Armed ViolenceNews

ISWAP Claims Abducting Red Cross Worker In Borno

The Islamic State West Africa Province (ISWAP) says, via its propaganda news outlet, Amaq, that it has abducted a Red Cross employee in Borno State, Northeast Nigeria.

HumAngle gathered from the publication that the abducted staff of the Red Cross was taken on Monday at a checkpoint set up on the road by the terror group between Kareto and Gubio in Borno State.

This paper had earlier reported that three state officials were abducted on the same day by ISWAP in Mobbar Local Government Area of the state, but the group’s statement confirms that the victims were rather two state officials and one humanitarian worker.

The victims were stopped by the insurgents at a checkpoint set up in Wakilti while they were travelling from Damasak, a town about 200km from the state capital, Maiduguri.

The Red Cross has yet to make any official statement about a missing or abducted staff member.

ISWAP had a few days ago claimed responsibility for kidnapping a Nigerian policeman and a member of the Civilian Joint Task Force at a roadblock between Gubio and Damasak.

HumAngle learnt that about two weeks earlier, seven people were abducted along Damasak road.

In September, ISWAP abducted five employees of Borno State Ministry of Reconstruction, Rehabilitation and Resettlement, a local government worker and another civilian.

The victims were intercepted and abducted at a checkpoint along Damasak road.

On July 18, 2019, six Action Against Hunger employees were abducted along Damasak road.

The captors killed one of their victims on September 25 of the same year and killed four others on December 13, 2019, while the only woman on the team, Grace Taku, remains in captivity.

Roads leading to and connecting Garrison towns have become death traps, as ISWAP and Boko Haram mount checkpoints to interdict civilians and humanitarian workers and ambush military convoys

In July, a total of 14 checkpoint incidents occurred, mainly in Borno State, up from five incidents in June, according to the UN Office for the Coordination of Humanitarian Affairs.

The agency added that, in August, the trend increased with 16 incidents recorded.

Since 2009, Boko Haram’s violence in the northeast and the Lake Chad region has led to the displacement of more than two million people.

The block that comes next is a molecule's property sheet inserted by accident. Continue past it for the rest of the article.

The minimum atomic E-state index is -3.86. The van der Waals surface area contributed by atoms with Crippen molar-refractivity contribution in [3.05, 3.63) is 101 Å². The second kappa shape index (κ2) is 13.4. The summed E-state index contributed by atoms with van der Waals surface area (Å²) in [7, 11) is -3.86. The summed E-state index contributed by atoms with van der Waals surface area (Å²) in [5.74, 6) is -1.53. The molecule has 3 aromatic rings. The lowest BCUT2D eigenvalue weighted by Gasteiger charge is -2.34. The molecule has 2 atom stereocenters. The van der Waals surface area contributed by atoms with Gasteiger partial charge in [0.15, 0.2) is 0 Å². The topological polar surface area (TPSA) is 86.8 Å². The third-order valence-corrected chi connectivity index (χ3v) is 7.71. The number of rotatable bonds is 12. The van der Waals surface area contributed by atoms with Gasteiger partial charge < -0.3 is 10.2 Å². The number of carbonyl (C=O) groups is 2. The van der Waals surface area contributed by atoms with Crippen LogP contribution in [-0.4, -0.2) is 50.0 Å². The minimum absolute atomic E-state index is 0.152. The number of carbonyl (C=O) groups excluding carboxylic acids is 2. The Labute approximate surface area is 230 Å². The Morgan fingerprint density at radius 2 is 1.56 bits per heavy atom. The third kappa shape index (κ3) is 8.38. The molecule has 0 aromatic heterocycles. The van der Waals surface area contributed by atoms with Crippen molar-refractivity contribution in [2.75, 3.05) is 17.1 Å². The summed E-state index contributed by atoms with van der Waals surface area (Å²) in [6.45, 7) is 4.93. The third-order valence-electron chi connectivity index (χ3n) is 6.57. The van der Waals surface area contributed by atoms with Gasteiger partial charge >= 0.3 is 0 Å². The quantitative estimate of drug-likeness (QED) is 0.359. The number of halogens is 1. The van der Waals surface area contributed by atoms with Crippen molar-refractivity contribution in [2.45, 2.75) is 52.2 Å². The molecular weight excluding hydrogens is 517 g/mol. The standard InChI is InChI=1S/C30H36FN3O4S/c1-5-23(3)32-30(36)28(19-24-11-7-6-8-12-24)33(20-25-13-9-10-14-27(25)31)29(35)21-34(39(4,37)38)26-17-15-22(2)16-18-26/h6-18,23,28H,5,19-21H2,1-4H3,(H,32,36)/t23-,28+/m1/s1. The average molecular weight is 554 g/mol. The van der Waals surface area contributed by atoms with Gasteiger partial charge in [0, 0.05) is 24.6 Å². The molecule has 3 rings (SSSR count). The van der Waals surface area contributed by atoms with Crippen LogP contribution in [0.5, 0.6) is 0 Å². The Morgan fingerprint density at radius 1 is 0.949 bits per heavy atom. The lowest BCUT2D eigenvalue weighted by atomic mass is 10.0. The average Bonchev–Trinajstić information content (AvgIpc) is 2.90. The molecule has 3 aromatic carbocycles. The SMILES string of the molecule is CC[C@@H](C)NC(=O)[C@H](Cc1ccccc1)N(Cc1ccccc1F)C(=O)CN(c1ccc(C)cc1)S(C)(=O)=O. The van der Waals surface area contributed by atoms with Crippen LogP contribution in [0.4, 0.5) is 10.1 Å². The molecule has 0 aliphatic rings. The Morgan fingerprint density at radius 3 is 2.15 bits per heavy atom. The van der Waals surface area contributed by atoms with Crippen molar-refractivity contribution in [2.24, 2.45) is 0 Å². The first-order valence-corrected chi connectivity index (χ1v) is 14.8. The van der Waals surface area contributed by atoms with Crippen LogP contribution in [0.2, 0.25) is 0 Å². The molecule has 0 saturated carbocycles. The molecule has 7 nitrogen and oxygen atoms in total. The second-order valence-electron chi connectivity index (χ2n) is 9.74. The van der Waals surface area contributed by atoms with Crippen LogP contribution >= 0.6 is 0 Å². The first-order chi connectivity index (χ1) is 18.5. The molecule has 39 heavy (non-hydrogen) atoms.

Editor’s note: This report was updated at 12:55 pm on December 2, 2020, to reflect that the information about the abduction was sourced from the IS’ news agency.

Support Our Journalism

There are millions of ordinary people affected by conflict in Africa whose stories are missing in the mainstream media. HumAngle is determined to tell those challenging and under-reported stories, hoping that the people impacted by these conflicts will find the safety and security they deserve.

To ensure that we continue to provide public service coverage, we have a small favour to ask you. We want you to be part of our journalistic endeavour by contributing a token to us.

Your donation will further promote a robust, free, and independent media.

Donate Here

Of course, we want our exclusive stories to reach as many people as possible and would appreciate it if you republish them. We only ask that you properly attribute to HumAngle, generally including the author's name, a link to the publication and a line of acknowledgement. Contact us for enquiries or requests.

Contact Us

Murtala Abdullahi

Abdullahi Murtala is a researcher and reporter. His expertise is in conflict reporting, climate and environmental justice, and charting the security trends in Nigeria and the Lake Chad region. He founded the Goro Initiative and contributes to dialogues, publications and think-tanks that report on climate change and human security. He tweets via @murtalaibin

Related Articles

Leave a Reply

Your email address will not be published. Required fields are marked *

Back to top button

Subscribe to our Newsletter

Translate »